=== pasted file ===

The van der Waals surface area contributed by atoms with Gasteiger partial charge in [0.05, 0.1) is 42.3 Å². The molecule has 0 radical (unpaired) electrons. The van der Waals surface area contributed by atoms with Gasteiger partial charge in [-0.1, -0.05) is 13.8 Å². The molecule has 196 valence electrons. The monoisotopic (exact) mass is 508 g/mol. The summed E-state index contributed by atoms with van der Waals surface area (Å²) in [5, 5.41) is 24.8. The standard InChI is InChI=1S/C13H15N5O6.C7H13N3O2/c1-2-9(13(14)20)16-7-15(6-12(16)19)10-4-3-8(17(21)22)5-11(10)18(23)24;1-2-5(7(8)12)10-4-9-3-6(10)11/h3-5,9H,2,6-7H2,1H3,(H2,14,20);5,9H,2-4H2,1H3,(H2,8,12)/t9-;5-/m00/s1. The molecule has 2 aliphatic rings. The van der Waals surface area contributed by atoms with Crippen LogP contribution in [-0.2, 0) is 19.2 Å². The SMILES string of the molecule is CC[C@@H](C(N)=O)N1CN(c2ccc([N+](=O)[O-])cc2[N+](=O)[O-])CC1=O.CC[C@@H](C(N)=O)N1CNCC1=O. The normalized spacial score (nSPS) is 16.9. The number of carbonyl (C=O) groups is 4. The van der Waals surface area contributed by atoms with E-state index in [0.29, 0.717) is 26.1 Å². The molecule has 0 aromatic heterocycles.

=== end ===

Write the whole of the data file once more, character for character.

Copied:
The van der Waals surface area contributed by atoms with Gasteiger partial charge in [0.05, 0.1) is 42.3 Å². The molecule has 0 radical (unpaired) electrons. The van der Waals surface area contributed by atoms with Gasteiger partial charge in [-0.1, -0.05) is 13.8 Å². The molecule has 196 valence electrons. The monoisotopic (exact) mass is 508 g/mol. The summed E-state index contributed by atoms with van der Waals surface area (Å²) in [5, 5.41) is 24.8. The standard InChI is InChI=1S/C13H15N5O6.C7H13N3O2/c1-2-9(13(14)20)16-7-15(6-12(16)19)10-4-3-8(17(21)22)5-11(10)18(23)24;1-2-5(7(8)12)10-4-9-3-6(10)11/h3-5,9H,2,6-7H2,1H3,(H2,14,20);5,9H,2-4H2,1H3,(H2,8,12)/t9-;5-/m00/s1. The molecule has 2 aliphatic rings. The van der Waals surface area contributed by atoms with Crippen LogP contribution in [-0.2, 0) is 19.2 Å². The SMILES string of the molecule is CC[C@@H](C(N)=O)N1CN(c2ccc([N+](=O)[O-])cc2[N+](=O)[O-])CC1=O.CC[C@@H](C(N)=O)N1CNCC1=O. The normalized spacial score (nSPS) is 16.9. The number of carbonyl (C=O) groups is 4. The van der Waals surface area contributed by atoms with E-state index in [0.29, 0.717) is 26.1 Å². The molecule has 0 aromatic heterocycles.